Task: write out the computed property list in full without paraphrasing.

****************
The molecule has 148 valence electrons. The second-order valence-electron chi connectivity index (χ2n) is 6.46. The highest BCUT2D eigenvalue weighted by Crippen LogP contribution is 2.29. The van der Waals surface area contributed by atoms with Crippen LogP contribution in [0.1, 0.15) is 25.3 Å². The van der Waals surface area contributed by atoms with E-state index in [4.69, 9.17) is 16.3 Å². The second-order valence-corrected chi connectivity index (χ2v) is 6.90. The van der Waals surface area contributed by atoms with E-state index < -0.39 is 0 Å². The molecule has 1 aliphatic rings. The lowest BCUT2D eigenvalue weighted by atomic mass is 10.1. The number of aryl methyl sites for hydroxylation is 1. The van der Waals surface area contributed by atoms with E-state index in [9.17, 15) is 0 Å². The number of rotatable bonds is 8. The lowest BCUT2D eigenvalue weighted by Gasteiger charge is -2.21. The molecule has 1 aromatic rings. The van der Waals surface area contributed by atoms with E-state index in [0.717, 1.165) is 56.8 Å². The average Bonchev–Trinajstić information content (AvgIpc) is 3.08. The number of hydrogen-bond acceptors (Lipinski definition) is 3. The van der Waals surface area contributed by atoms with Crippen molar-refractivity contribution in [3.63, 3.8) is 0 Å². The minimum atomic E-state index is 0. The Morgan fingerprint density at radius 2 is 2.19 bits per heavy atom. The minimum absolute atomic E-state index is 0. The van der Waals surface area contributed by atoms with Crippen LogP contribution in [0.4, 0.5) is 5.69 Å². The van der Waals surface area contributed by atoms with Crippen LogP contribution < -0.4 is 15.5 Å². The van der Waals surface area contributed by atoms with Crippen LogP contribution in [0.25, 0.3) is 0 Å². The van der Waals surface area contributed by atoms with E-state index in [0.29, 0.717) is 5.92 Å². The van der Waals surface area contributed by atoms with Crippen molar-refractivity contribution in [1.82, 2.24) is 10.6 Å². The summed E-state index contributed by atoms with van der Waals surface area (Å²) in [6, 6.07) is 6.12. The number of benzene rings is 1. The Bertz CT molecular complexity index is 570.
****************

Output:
The molecule has 148 valence electrons. The second-order valence-electron chi connectivity index (χ2n) is 6.46. The highest BCUT2D eigenvalue weighted by Crippen LogP contribution is 2.29. The van der Waals surface area contributed by atoms with Crippen LogP contribution in [0.1, 0.15) is 25.3 Å². The van der Waals surface area contributed by atoms with E-state index in [4.69, 9.17) is 16.3 Å². The second-order valence-corrected chi connectivity index (χ2v) is 6.90. The van der Waals surface area contributed by atoms with E-state index < -0.39 is 0 Å². The molecule has 1 aliphatic rings. The lowest BCUT2D eigenvalue weighted by atomic mass is 10.1. The number of aryl methyl sites for hydroxylation is 1. The van der Waals surface area contributed by atoms with E-state index in [9.17, 15) is 0 Å². The number of rotatable bonds is 8. The lowest BCUT2D eigenvalue weighted by Gasteiger charge is -2.21. The molecule has 1 aromatic rings. The van der Waals surface area contributed by atoms with E-state index in [0.717, 1.165) is 56.8 Å². The average Bonchev–Trinajstić information content (AvgIpc) is 3.08. The number of hydrogen-bond acceptors (Lipinski definition) is 3. The van der Waals surface area contributed by atoms with Crippen molar-refractivity contribution in [3.63, 3.8) is 0 Å². The minimum atomic E-state index is 0. The Morgan fingerprint density at radius 2 is 2.19 bits per heavy atom. The minimum absolute atomic E-state index is 0. The van der Waals surface area contributed by atoms with Crippen LogP contribution in [0.4, 0.5) is 5.69 Å². The van der Waals surface area contributed by atoms with Crippen LogP contribution < -0.4 is 15.5 Å². The van der Waals surface area contributed by atoms with Crippen LogP contribution in [0.25, 0.3) is 0 Å². The van der Waals surface area contributed by atoms with E-state index in [0.29, 0.717) is 5.92 Å². The van der Waals surface area contributed by atoms with Crippen molar-refractivity contribution in [1.82, 2.24) is 10.6 Å². The summed E-state index contributed by atoms with van der Waals surface area (Å²) in [6, 6.07) is 6.12. The number of benzene rings is 1. The Bertz CT molecular complexity index is 570.